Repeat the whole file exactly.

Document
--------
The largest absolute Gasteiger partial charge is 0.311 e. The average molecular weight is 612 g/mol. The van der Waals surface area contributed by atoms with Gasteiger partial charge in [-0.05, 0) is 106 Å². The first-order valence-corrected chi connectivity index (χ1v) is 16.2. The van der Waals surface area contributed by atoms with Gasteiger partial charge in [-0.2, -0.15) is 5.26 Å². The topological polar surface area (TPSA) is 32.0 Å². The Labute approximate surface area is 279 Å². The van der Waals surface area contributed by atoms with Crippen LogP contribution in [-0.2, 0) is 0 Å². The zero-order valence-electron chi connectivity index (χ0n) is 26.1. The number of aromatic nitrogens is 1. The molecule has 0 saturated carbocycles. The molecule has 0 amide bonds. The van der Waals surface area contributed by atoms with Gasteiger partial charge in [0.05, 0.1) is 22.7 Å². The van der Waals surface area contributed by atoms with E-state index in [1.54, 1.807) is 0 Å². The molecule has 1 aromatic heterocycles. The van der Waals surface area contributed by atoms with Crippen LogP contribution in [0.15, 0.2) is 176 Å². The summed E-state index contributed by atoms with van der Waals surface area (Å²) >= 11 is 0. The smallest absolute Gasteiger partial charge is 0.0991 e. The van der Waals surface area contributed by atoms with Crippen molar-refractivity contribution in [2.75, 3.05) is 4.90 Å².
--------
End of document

The largest absolute Gasteiger partial charge is 0.311 e. The average molecular weight is 612 g/mol. The van der Waals surface area contributed by atoms with Gasteiger partial charge in [-0.05, 0) is 106 Å². The first-order valence-corrected chi connectivity index (χ1v) is 16.2. The van der Waals surface area contributed by atoms with Gasteiger partial charge in [-0.2, -0.15) is 5.26 Å². The topological polar surface area (TPSA) is 32.0 Å². The Labute approximate surface area is 279 Å². The van der Waals surface area contributed by atoms with Crippen LogP contribution in [-0.2, 0) is 0 Å². The zero-order valence-electron chi connectivity index (χ0n) is 26.1. The number of aromatic nitrogens is 1. The molecule has 0 saturated carbocycles. The molecule has 0 amide bonds. The van der Waals surface area contributed by atoms with Gasteiger partial charge in [0.05, 0.1) is 22.7 Å². The van der Waals surface area contributed by atoms with E-state index in [1.54, 1.807) is 0 Å². The molecule has 1 aromatic heterocycles. The van der Waals surface area contributed by atoms with Crippen LogP contribution in [0.15, 0.2) is 176 Å². The summed E-state index contributed by atoms with van der Waals surface area (Å²) >= 11 is 0. The smallest absolute Gasteiger partial charge is 0.0991 e. The van der Waals surface area contributed by atoms with Crippen molar-refractivity contribution in [2.75, 3.05) is 4.90 Å².